Specifically, the resolution called on Church bodies and members “to avoid investing in or supporting companies that do business with Israeli settlements and the Israel Defense Forces, and companies that are profiting from the occupation of the Palestinian territories,” and called on the Government of Canada “to support measures that put pressure on Israel (including through economic sanctions).”

As a Mennonite, I am extremely discouraged to see any Mennonite conference in Canada take this stance.

Ever since scripture was translated into common language, over 500 years ago, it has been explicitly clear that the nation of Israel was given a land known as Canaan and that the gift came directly from God himself.

As Christians, we know that biblical text is the written word of God. The message of God when it comes to support for Israel and the Jewish people is abundantly clear, and is illustrated in several examples of scripture.

In Genesis 12:3 (NIV), God is speaking to Abraham as he says: “I will bless those who bless you, and whoever curses you I will curse; and all peoples on earth will be blessed through you.”

Many Christians believe that history has shown that those nations who have blessed the Jewish people have received the blessing of God; while the nations who have cursed the Jewish people have experienced the curse of God.

Likewise, scripture tell us that Christians are indebted to Jews, as their contributions gave birth to the Christian faith. The Apostle Paul recorded in Romans 15:27 (NIV), “They were pleased to do it, and indeed they owe it to them. For if the Gentiles have shared in the Jews’ spiritual blessings, they owe it to the Jews to share with them their material blessings.”

And, of course, the Bible confirms that the Lord Jesus Christ was a practicing Orthodox Jew.

However, most Christians’ support for Israel goes well beyond scripture. The historical legitimacy of Israel, in all of its territory, as a nation is indisputable. And, as it stands today, Israel is a nation of democratic choice, individual freedom and modern thought standing alone in the middle of backwards, regressive dictatorships.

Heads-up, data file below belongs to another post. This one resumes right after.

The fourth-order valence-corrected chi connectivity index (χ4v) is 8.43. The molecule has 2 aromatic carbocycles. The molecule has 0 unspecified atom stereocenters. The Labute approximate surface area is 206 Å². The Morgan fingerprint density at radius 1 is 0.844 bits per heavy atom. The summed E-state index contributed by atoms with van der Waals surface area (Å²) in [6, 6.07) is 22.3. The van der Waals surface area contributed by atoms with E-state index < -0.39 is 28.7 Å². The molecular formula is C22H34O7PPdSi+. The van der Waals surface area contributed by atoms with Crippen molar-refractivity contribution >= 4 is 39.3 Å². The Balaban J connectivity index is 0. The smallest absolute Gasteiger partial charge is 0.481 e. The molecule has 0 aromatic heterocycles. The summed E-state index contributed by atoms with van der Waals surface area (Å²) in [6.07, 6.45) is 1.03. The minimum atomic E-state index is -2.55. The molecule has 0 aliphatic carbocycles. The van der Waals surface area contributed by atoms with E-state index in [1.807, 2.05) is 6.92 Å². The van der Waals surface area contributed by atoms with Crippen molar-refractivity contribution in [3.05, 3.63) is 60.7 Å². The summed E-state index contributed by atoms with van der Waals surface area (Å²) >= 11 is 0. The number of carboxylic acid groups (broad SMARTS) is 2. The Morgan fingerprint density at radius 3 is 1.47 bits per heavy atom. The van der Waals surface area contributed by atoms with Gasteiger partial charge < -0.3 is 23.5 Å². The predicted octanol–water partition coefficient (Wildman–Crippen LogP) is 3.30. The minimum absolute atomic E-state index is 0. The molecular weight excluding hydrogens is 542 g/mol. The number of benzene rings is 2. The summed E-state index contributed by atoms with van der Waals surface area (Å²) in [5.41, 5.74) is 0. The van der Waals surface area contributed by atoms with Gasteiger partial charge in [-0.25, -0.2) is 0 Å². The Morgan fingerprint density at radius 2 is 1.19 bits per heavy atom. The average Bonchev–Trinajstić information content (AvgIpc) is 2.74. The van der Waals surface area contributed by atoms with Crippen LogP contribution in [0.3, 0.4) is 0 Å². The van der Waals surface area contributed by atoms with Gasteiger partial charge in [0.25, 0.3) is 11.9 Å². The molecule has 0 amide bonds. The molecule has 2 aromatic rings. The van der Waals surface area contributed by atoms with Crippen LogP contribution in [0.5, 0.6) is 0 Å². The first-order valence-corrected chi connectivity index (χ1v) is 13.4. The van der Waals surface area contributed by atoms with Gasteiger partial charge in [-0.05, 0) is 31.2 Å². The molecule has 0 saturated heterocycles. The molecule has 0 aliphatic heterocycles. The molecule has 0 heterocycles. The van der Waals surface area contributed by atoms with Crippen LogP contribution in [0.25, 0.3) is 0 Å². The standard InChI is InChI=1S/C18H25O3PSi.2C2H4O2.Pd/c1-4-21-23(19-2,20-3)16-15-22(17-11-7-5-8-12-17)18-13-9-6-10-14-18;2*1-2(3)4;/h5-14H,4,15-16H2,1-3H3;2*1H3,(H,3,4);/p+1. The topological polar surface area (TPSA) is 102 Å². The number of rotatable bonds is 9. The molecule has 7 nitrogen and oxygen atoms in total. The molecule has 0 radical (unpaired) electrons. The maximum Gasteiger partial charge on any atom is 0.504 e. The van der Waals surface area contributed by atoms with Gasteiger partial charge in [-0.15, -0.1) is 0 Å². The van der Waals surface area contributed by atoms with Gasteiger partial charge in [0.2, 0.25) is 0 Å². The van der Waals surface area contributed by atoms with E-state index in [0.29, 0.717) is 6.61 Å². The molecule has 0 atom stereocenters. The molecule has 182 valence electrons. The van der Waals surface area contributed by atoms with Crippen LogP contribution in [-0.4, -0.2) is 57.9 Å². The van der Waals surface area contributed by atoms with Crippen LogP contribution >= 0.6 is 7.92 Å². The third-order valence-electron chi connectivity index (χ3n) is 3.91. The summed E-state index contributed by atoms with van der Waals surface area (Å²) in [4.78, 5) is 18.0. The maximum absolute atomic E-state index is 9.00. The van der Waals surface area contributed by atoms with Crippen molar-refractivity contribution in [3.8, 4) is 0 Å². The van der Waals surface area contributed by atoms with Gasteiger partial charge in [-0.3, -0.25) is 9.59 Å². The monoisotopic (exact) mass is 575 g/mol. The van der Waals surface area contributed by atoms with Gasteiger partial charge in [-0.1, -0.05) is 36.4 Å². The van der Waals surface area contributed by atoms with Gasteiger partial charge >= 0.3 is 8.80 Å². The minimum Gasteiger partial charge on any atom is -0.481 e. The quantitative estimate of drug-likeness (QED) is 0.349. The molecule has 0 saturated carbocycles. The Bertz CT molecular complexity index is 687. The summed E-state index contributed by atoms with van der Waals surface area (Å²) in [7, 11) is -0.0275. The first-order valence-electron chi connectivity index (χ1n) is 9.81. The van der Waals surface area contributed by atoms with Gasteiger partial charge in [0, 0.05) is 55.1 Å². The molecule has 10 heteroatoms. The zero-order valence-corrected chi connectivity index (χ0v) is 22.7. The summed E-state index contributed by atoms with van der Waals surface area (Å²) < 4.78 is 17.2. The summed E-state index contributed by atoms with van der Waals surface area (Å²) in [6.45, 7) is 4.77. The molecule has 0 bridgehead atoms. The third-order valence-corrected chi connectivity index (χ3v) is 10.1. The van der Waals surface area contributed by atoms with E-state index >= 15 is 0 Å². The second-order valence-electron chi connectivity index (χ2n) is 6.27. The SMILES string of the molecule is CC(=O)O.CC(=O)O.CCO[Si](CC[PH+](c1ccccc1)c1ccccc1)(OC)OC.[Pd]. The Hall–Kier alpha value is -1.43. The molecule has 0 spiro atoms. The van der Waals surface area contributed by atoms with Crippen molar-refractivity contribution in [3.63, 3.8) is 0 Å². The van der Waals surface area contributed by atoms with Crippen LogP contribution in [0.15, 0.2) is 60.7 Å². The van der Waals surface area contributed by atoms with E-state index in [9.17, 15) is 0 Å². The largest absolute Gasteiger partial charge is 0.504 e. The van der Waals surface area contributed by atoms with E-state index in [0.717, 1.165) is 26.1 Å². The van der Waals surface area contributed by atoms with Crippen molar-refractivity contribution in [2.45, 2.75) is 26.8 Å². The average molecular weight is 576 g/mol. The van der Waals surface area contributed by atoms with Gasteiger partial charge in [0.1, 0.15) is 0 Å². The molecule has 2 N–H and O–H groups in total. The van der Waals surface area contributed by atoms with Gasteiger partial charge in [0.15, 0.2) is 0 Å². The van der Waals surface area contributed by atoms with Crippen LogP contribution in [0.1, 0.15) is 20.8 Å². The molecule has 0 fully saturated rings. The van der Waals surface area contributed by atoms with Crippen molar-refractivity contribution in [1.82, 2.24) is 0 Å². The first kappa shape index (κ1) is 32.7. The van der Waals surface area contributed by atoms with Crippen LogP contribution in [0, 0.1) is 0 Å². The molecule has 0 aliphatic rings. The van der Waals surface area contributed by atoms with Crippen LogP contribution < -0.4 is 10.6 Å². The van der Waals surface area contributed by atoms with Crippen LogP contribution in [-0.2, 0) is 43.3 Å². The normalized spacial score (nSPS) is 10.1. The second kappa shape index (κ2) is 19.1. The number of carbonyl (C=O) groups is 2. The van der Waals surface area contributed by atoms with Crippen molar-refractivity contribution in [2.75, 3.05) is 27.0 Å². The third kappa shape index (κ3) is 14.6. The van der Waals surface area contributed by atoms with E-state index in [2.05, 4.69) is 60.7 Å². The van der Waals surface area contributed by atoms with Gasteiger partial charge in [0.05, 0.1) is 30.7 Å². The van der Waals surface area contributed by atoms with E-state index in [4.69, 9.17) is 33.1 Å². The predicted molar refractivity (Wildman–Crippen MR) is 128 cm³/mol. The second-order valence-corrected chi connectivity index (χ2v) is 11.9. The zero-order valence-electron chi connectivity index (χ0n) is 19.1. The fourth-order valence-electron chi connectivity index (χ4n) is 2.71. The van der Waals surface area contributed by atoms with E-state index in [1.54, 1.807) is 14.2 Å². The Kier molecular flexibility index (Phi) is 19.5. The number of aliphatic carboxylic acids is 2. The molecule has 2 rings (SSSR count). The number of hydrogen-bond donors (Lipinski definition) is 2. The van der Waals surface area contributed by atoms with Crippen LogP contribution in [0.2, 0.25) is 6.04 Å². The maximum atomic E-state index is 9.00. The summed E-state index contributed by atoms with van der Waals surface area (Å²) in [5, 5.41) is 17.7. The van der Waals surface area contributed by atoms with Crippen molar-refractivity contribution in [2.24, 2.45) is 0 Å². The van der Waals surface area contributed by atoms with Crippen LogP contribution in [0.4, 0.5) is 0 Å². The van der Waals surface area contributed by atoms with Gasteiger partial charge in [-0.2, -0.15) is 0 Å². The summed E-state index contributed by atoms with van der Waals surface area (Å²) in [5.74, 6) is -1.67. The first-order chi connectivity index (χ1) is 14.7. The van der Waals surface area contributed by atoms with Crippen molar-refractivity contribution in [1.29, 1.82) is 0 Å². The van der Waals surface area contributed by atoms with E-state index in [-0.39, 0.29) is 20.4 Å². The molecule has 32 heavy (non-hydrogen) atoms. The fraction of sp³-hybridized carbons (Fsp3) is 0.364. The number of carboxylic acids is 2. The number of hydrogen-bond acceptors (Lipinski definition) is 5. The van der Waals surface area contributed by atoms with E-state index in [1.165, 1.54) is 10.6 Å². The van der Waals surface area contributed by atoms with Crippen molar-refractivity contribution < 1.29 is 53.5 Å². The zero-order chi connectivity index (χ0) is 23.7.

It goes without saying that there will be times when we, as Christians and as individuals, will have ideological differences with the political leaders of Israel, as we will with any nation’s government. However, Mennonite Church Canada has taken an extreme position against Israel, which I maintain is in direct contradiction to the written word of God.

We need to remember that, with the exception of Israel, all nations were created by mankind. Israel was created by an act of God. This is something that needs to remain sacred, and on our support for Israel, Christians need to remain consistent.

Senator Don Plett
Don Plett, member at Prairie Rose EMC

As a Mennonite and as a Christian, I would like to make it explicitly clear that, despite the name of the conference, Mennonite Church Canada does not speak for all Mennonites in adopting this ill-advised resolution.

Editor’s Note: A reply was issued by Dan Dyck, Director of  Church Engagement Communications, Mennonite Church Canada. It can be found here